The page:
Strategies of Economic Development

The details
Colchester Campus
Undergraduate: Level 6
Monday 17 January 2022
Friday 25 March 2022
30 September 2021


Requisites for this module
EC111 or EC100 or EC151



Key module for

BA L100SK Economics,
BA L900 International Development,
BA L901 International Development (Including Year Abroad),
BA L902 International Development (Including Placement Year),
BA L921 International Development (Including Foundation Year)

Module description

This module examines the distinctive features of the economies of the less developed countries and introduces you to the literature that attempts to explain the persistence of poverty in those economies. We start with a historical analysis of the growth process to examine why there has been a divergence in the performances between the developed and the developing countries.

The module will then elaborate on the role of institutions and incentives in shaping long run economic development. In particular, we shall examine the role of market imperfections, non-market institutions (such as social norms) and governance institutions. For instance, the ability of poor people to acquire skills may relate to credit constraints (which are a feature of imperfect financial markets), the distribution of wealth within an economy, and investments made by the government in schooling (which in turn may be determined by particular political institutions).

The module combines economic theory with case studies to understand observed phenomena such as child labour, extreme inequality in wealth and income, and high population growth. Particular attention is given to how one can evaluate and determine appropriate policy options.

Module aims

This module aims to give students a good understanding of the functioning of the economies of the less developed countries and of the policy options that could potentially alleviate poverty.

Module learning outcomes

Upon successful completion of this course, students will have acquired a good understanding of the functioning of the economies of the less developed countries and of the policy options that could potentially alleviate poverty. They should be able to apply analytical reasoning to problems facing the developing countries and make informed contributions to debates and discussions about possible ways to enhance welfare in these countries.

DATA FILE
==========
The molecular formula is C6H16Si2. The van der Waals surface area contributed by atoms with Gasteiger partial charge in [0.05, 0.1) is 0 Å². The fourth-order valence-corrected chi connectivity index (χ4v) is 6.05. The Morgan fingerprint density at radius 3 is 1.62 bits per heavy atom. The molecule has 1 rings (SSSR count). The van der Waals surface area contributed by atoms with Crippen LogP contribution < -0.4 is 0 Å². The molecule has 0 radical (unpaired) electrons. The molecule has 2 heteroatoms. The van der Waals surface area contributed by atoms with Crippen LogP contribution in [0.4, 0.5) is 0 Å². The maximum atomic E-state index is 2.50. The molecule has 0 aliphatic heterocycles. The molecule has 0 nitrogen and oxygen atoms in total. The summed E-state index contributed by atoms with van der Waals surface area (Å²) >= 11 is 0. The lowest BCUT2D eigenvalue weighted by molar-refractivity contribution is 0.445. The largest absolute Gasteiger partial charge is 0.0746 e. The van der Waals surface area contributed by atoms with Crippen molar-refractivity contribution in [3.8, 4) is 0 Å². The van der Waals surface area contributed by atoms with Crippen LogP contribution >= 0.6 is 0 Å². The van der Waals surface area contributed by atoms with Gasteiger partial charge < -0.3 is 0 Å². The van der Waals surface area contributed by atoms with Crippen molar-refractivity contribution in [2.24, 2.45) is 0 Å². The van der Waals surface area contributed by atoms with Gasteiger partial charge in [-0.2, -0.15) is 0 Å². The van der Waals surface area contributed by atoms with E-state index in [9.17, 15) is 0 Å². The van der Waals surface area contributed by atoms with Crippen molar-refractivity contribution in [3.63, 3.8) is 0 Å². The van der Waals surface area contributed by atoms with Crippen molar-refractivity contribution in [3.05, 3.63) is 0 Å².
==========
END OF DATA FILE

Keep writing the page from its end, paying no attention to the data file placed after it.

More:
This course will provide a range of employability skills. In particular you will gain academic skill, professional working skills, and external awareness. The models discussed in class with provide you with numeracy skills while the ability to do a term paper and read current research work will allow you to develop working skills. Finally, given the topic of the course, you will be exposed to issues facing people in other countries and differences between other cultures that will increase your external awareness. All these skill will provide you with a range of employability skills.

Module information

No additional information available.

Learning and teaching methods

One 2-hour lecture and one 1-hour class per week in one term.


  • Ray, Debraj. (1998) Development Economics, New Jersey: Princeton University Press.

The above list is indicative of the essential reading for the course. The library makes provision for all reading list items, with digital provision where possible, and these resources are shared between students. Further reading can be obtained from this module's reading list.

Assessment items, weightings and deadlines

Coursework / exam Description Deadline Weighting
Coursework   Moodle Test  24/02/2022   
Exam  120 minutes during Summer (Main Period) (Main) 

Overall assessment

Coursework Exam
50% 50%


Coursework Exam
50% 50%
Module supervisor and teaching staff
Dr Michele Rosenberg, email:
Lectures & classes: Dr Michele Rosenberg
For further information, send an email message to



External examiner

Mr Georgios Papadopoulos
Available via Moodle
Of 459 hours, 29 (6.3%) hours available to students:
430 hours not recorded due to service coverage or fault;
0 hours not recorded due to opt-out by lecturer(s).


Further information

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